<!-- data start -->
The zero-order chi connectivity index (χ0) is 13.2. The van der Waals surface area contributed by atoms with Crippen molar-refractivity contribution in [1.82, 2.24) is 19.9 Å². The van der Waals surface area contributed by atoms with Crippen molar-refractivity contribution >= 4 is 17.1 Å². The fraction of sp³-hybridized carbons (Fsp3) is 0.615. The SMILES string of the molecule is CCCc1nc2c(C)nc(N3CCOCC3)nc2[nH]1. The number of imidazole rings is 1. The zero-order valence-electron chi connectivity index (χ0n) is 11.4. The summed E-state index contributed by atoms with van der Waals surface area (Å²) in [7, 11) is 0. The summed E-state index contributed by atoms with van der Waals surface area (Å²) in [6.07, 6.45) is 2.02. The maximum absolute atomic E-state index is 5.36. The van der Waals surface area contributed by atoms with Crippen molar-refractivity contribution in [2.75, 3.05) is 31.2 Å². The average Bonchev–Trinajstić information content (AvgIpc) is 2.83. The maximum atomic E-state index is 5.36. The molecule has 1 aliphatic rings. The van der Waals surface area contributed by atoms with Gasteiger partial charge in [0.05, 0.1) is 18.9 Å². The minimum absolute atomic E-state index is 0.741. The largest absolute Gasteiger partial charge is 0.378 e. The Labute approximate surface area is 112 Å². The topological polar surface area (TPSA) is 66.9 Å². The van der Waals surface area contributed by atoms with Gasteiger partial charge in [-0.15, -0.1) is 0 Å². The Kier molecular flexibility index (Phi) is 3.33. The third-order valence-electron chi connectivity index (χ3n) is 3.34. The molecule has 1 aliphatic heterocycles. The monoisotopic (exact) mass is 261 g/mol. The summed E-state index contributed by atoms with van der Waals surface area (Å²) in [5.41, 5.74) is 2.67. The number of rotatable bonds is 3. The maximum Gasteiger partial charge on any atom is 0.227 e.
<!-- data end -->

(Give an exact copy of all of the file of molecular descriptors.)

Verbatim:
The zero-order chi connectivity index (χ0) is 13.2. The van der Waals surface area contributed by atoms with Crippen molar-refractivity contribution in [1.82, 2.24) is 19.9 Å². The van der Waals surface area contributed by atoms with Crippen molar-refractivity contribution >= 4 is 17.1 Å². The fraction of sp³-hybridized carbons (Fsp3) is 0.615. The SMILES string of the molecule is CCCc1nc2c(C)nc(N3CCOCC3)nc2[nH]1. The number of imidazole rings is 1. The zero-order valence-electron chi connectivity index (χ0n) is 11.4. The summed E-state index contributed by atoms with van der Waals surface area (Å²) in [7, 11) is 0. The summed E-state index contributed by atoms with van der Waals surface area (Å²) in [6.07, 6.45) is 2.02. The maximum absolute atomic E-state index is 5.36. The van der Waals surface area contributed by atoms with Crippen molar-refractivity contribution in [2.75, 3.05) is 31.2 Å². The average Bonchev–Trinajstić information content (AvgIpc) is 2.83. The maximum atomic E-state index is 5.36. The molecule has 1 aliphatic rings. The van der Waals surface area contributed by atoms with Gasteiger partial charge in [0.05, 0.1) is 18.9 Å². The minimum absolute atomic E-state index is 0.741. The largest absolute Gasteiger partial charge is 0.378 e. The Labute approximate surface area is 112 Å². The topological polar surface area (TPSA) is 66.9 Å². The van der Waals surface area contributed by atoms with Gasteiger partial charge in [-0.15, -0.1) is 0 Å². The Kier molecular flexibility index (Phi) is 3.33. The third-order valence-electron chi connectivity index (χ3n) is 3.34. The molecule has 1 aliphatic heterocycles. The monoisotopic (exact) mass is 261 g/mol. The summed E-state index contributed by atoms with van der Waals surface area (Å²) in [5.41, 5.74) is 2.67. The number of rotatable bonds is 3. The maximum Gasteiger partial charge on any atom is 0.227 e.